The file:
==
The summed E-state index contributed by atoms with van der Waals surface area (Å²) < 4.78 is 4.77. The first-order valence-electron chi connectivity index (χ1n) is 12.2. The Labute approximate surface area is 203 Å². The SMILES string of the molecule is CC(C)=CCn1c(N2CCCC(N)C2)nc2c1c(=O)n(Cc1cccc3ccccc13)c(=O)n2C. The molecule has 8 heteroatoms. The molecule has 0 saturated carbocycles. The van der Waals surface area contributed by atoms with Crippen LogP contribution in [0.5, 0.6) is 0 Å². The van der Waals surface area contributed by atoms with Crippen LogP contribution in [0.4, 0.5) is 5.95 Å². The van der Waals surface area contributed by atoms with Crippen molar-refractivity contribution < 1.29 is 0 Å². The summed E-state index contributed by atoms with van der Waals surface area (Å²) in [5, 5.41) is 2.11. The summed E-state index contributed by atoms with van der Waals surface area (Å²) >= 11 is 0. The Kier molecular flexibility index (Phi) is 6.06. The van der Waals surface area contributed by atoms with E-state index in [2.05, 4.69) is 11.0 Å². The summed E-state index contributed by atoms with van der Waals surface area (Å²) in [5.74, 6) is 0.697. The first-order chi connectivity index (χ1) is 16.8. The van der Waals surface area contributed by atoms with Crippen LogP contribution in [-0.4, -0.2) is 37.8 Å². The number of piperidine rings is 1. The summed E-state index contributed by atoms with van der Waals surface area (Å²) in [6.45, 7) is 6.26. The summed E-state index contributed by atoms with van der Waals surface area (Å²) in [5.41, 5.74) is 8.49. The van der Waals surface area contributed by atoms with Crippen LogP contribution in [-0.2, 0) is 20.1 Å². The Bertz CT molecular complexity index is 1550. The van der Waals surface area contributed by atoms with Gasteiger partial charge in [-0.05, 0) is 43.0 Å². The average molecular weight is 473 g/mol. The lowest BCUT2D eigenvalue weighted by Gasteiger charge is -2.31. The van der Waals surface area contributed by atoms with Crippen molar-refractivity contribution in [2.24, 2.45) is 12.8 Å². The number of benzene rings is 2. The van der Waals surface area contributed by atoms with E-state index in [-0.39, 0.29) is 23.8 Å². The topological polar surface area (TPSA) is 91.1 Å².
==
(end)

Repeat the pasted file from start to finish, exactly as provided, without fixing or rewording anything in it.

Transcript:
The summed E-state index contributed by atoms with van der Waals surface area (Å²) < 4.78 is 4.77. The first-order valence-electron chi connectivity index (χ1n) is 12.2. The Labute approximate surface area is 203 Å². The SMILES string of the molecule is CC(C)=CCn1c(N2CCCC(N)C2)nc2c1c(=O)n(Cc1cccc3ccccc13)c(=O)n2C. The molecule has 8 heteroatoms. The molecule has 0 saturated carbocycles. The van der Waals surface area contributed by atoms with Crippen LogP contribution in [0.5, 0.6) is 0 Å². The van der Waals surface area contributed by atoms with Crippen LogP contribution in [0.4, 0.5) is 5.95 Å². The van der Waals surface area contributed by atoms with Crippen molar-refractivity contribution < 1.29 is 0 Å². The summed E-state index contributed by atoms with van der Waals surface area (Å²) in [5, 5.41) is 2.11. The summed E-state index contributed by atoms with van der Waals surface area (Å²) >= 11 is 0. The Kier molecular flexibility index (Phi) is 6.06. The van der Waals surface area contributed by atoms with E-state index in [2.05, 4.69) is 11.0 Å². The summed E-state index contributed by atoms with van der Waals surface area (Å²) in [5.74, 6) is 0.697. The first-order chi connectivity index (χ1) is 16.8. The van der Waals surface area contributed by atoms with Crippen LogP contribution in [-0.4, -0.2) is 37.8 Å². The number of piperidine rings is 1. The summed E-state index contributed by atoms with van der Waals surface area (Å²) in [6.45, 7) is 6.26. The summed E-state index contributed by atoms with van der Waals surface area (Å²) in [5.41, 5.74) is 8.49. The van der Waals surface area contributed by atoms with Crippen LogP contribution in [-0.2, 0) is 20.1 Å². The Bertz CT molecular complexity index is 1550. The van der Waals surface area contributed by atoms with Gasteiger partial charge in [-0.05, 0) is 43.0 Å². The average molecular weight is 473 g/mol. The lowest BCUT2D eigenvalue weighted by Gasteiger charge is -2.31. The van der Waals surface area contributed by atoms with Crippen molar-refractivity contribution in [2.24, 2.45) is 12.8 Å². The number of benzene rings is 2. The van der Waals surface area contributed by atoms with E-state index in [-0.39, 0.29) is 23.8 Å². The topological polar surface area (TPSA) is 91.1 Å².